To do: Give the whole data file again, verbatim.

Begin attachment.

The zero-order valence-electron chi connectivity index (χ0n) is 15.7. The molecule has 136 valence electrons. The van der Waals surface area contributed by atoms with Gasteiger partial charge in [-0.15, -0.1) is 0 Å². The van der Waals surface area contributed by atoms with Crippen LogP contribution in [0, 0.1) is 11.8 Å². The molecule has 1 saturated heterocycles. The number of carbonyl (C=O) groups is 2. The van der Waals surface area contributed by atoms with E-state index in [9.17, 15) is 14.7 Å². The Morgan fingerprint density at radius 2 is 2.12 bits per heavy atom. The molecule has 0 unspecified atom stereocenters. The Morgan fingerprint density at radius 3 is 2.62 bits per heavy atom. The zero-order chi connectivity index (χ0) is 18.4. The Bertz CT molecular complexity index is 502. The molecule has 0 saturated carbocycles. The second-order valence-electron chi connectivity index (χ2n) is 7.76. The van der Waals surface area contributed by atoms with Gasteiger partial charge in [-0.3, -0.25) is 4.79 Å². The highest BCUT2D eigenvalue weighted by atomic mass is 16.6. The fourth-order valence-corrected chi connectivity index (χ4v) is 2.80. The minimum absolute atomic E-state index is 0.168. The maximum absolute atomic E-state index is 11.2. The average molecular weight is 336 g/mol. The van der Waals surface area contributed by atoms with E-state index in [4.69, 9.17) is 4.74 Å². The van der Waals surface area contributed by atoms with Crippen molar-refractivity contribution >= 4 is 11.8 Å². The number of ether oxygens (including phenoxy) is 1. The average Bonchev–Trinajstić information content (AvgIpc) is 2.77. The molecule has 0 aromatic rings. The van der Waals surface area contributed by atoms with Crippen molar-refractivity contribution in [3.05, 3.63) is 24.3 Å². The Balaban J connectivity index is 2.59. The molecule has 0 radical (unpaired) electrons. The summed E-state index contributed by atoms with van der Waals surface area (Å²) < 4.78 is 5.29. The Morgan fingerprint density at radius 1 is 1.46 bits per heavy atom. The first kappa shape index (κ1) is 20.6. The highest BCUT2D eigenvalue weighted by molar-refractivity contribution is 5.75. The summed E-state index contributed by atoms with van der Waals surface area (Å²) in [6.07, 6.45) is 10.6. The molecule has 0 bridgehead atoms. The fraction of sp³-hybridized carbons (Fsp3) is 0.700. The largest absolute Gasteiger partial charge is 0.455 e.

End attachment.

The zero-order valence-electron chi connectivity index (χ0n) is 15.7. The molecule has 136 valence electrons. The van der Waals surface area contributed by atoms with Gasteiger partial charge in [-0.15, -0.1) is 0 Å². The van der Waals surface area contributed by atoms with Crippen LogP contribution in [0, 0.1) is 11.8 Å². The molecule has 1 saturated heterocycles. The number of carbonyl (C=O) groups is 2. The van der Waals surface area contributed by atoms with E-state index in [9.17, 15) is 14.7 Å². The Morgan fingerprint density at radius 2 is 2.12 bits per heavy atom. The molecule has 0 unspecified atom stereocenters. The Morgan fingerprint density at radius 3 is 2.62 bits per heavy atom. The zero-order chi connectivity index (χ0) is 18.4. The Bertz CT molecular complexity index is 502. The molecule has 0 saturated carbocycles. The second-order valence-electron chi connectivity index (χ2n) is 7.76. The van der Waals surface area contributed by atoms with Gasteiger partial charge in [-0.3, -0.25) is 4.79 Å². The highest BCUT2D eigenvalue weighted by atomic mass is 16.6. The fourth-order valence-corrected chi connectivity index (χ4v) is 2.80. The minimum absolute atomic E-state index is 0.168. The maximum absolute atomic E-state index is 11.2. The average molecular weight is 336 g/mol. The van der Waals surface area contributed by atoms with E-state index in [4.69, 9.17) is 4.74 Å². The van der Waals surface area contributed by atoms with Crippen molar-refractivity contribution >= 4 is 11.8 Å². The number of ether oxygens (including phenoxy) is 1. The average Bonchev–Trinajstić information content (AvgIpc) is 2.77. The molecule has 0 aromatic rings. The van der Waals surface area contributed by atoms with Crippen molar-refractivity contribution in [3.05, 3.63) is 24.3 Å². The Balaban J connectivity index is 2.59. The molecule has 0 radical (unpaired) electrons. The summed E-state index contributed by atoms with van der Waals surface area (Å²) < 4.78 is 5.29. The Morgan fingerprint density at radius 1 is 1.46 bits per heavy atom. The first kappa shape index (κ1) is 20.6. The highest BCUT2D eigenvalue weighted by molar-refractivity contribution is 5.75. The summed E-state index contributed by atoms with van der Waals surface area (Å²) in [6.07, 6.45) is 10.6. The molecule has 0 bridgehead atoms. The fraction of sp³-hybridized carbons (Fsp3) is 0.700. The largest absolute Gasteiger partial charge is 0.455 e.